Mary's Gone Crackers Inc., a California organic food company, will pay $1.5 million to the federal government following a settlement with the Department of Justice after Immigration and Customs Enforcement determined it had hired numerous individuals not authorized to work in the U.S.
Mary's makes gluten-free, all natural snacks. Its products are also nut free, vegan, dairy free and kosher. The company has an administrative office and bakery in Gridley, California, as well as a recently opened test kitchen in Chico, California. The government determined the company hired nearly 50 people who were not authorized for employment in the U.S., the DOJ announced. Mary's ended up signing a nonprosecution agreement with the department to avoid charges against it.
ICE began an audit of Mary's Form I-9s in 2012. When ICE concluded the review it informed the organic food company that 49 employees appeared to lack authorization to work in the U.S. After this, one employee provided the correct documents to verify employment authorization. Mary's informed the agency the other individuals had either been let go or quit. However, that wasn't entirely the case. Instead, the company rehired at least 13 of the former employees under new identities. One individual never even ceased to work for the company. The operations supervisor instead simply changed his name and received paychecks as an independent contractor to avoid being placed on the company payroll.
Search warrant leads government to unauthorized employees
In January 2013, a search warrant was executed and the rehired individuals were discovered. After this, Mary's began to make more effort to comply with federal hiring regulations. The natural foods provider began working with the government on its investigation, fired the unauthorized employees and let go of the outside counsel it had previously retained. In addition, the company integrated employment authorization verification services into its hiring process.
The company will also develop a corporate compliance program for both the Form I-9 and E-Verify. Any immigration violations will require reporting within 24 hours. For two years Mary's will file mandatory compliance reports with the U.S. Attorney's Office. All of this is in addition to one of the larger fines doled out this year for immigration violations.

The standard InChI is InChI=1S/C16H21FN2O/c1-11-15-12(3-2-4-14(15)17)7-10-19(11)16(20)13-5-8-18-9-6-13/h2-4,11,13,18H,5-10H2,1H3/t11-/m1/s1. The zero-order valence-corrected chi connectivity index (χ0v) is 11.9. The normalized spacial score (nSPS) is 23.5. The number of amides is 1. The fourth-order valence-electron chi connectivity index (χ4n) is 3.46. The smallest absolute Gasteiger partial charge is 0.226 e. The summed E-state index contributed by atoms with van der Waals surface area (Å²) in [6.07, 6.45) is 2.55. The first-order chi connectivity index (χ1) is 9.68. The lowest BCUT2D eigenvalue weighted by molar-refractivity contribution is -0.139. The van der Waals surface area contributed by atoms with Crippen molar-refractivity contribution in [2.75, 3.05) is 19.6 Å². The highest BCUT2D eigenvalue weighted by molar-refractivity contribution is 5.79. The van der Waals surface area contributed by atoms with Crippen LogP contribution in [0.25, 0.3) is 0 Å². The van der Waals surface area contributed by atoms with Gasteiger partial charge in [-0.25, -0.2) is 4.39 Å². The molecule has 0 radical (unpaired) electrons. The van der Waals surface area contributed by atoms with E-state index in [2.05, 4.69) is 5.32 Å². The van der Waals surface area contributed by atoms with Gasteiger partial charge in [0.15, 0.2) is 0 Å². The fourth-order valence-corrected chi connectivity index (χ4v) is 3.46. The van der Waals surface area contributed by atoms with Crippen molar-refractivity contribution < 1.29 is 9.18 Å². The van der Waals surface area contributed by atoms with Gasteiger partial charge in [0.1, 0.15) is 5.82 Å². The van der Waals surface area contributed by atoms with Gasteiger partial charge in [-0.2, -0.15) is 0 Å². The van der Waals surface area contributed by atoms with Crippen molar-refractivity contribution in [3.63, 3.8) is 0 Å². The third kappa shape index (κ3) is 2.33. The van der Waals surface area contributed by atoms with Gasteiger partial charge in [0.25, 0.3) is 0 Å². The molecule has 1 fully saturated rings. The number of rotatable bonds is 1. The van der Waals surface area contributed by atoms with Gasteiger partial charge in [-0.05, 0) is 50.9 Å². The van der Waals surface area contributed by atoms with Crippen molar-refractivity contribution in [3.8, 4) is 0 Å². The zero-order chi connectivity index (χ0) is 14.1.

"Protecting the integrity of the nation's immigration system is a top priority for Homeland Security Investigations," said Ryan Spradlin, special agent in charge for HSI San Francisco. "Our agents are determined to hold those who choose to defraud the system accountable in order to reduce the demand for illegal employment and protect employment opportunities for the nation's lawful workforce."
Mary's penalty could have been higher
Typically, compliance with the government during an investigation leads to some leniency in terms of the eventual penalty. However, the fact that Mary's rehired individuals ICE already identified as not authorized to work in the U.S. likely led to the relatively large fine.
The timing of the settlement worked out in Mary's favor. The civil penalties for Form I-9 violations and knowingly hiring unauthorized individuals were recently increased. The change officially went into effect on August 1. Fines for charges such as those levied against the food company will go up substantially. The penalty for Mary's, for example, likely would have surpassed $2 million and may have closed in on or rose above $3 million, depending on the exact penalty per infraction.
Avoiding these fines is more important than ever now that they're growing in size. This means complying with Form I-9 regulations and using supplemental services such as E-Verify to ensure new hires are authorized to work in the U.S.